Jobs bill coming, Senate leaders say

Pledge to launch bipartisan effort to enact measure

By Stephen Ohlemacher
Associated Press / February 5, 2010

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WASHINGTON - Senate leaders plan to pass a jobs bill next week featuring tax breaks for employers that hire unemployed workers in what could be a rare bipartisan effort in a Congress sharply divided along political lines.

“We want to work with the Republicans and it appears to me, on the jobs program, they want to work with us,’’ said the Senate’s majority leader, Harry Reid, a Nevada Democrat. “We do believe very emphatically that we will be having a bipartisan bill.’’

The Senate will start work on the bill Monday, Reid said. If the bill is passed by the end of next week, when the Senate takes a Presidents’ Day break, it would hand President Obama a badly needed political victory.

Passage of a bipartisan bill would contrast sharply with the way Congress has done business for the past year, reflecting the Democrats’ diminished power since Republican Scott Brown scored a stunning victory last month in a special Senate election in Massachusetts. With Brown having been seated yesterday, Senate Democrats no longer have a filibuster-proof majority, meaning they need at least some Republican support to pass legislation.

Democrats believe a jobs bill that includes tax breaks Republicans support is a good way to break the ice, while also reflecting Obama’s renewed emphasis on creating jobs.

Also, lawmakers worried about reelection in the midst of double-digit unemployment want to be seen as helping the 7 million Americans who have lost their jobs in the recession.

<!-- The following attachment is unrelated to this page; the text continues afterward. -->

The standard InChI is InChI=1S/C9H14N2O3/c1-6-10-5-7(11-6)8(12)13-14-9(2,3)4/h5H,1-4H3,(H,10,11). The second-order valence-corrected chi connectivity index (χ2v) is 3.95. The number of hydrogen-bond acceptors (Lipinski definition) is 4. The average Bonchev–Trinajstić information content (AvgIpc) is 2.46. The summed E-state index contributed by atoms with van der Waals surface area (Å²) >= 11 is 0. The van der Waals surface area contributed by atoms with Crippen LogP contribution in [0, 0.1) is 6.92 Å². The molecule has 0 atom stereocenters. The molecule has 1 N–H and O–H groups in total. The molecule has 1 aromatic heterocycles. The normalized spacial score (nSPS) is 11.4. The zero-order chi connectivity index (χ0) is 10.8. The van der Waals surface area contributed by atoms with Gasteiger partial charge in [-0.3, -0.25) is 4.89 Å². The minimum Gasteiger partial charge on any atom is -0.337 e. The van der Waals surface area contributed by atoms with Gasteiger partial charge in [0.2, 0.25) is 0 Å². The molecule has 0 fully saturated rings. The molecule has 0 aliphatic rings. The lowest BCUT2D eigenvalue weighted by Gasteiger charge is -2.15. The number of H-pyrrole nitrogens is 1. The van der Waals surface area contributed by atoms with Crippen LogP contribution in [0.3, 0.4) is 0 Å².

“We heard the message of Massachusetts,’’ said Senator Charles Schumer, Democrat from New York. “They said focus immediately - and don’t take your focus off - jobs, the economy, helping the middle class.’’

In addition to the tax break for hiring unemployed workers, the bill under discussion would extend unemployment payments for those whose benefits have run out and would renew a program that offers the jobless a subsidy for health insurance premiums under the COBRA program.

About $33 billion in popular tax breaks that expired at the end of 2009, including an income tax deduction for sales and property taxes and a business tax credit for research and development, would be extended through this year.

Reid has said he also wants to extend at least three programs for another year: funding for the highway trust fund; tax breaks for small businesses that buy new equipment; and a bond program to help state and local governments pay for infrastructure projects.

The tax break for hiring unemployed workers would exempt companies from paying the employer’s share of Social Security payroll taxes for new workers hired this year, as long as those people had been unemployed at least 60 days. It would save companies 6.2 percent of the new workers’ salaries that are subject to Social Security taxes. It would cost the government about $11 billion over 10 years.

The measure is modeled after a proposal by Schumer and Senator Orrin Hatch, a Utah Republican. It is an alternative to Obama’s proposed tax cut of up to $5,000 for each new worker that employers hire.

Supporters said the Senate plan is cheaper, simpler, and less vulnerable to abuse than Obama’s plan, which would cost $33 billion.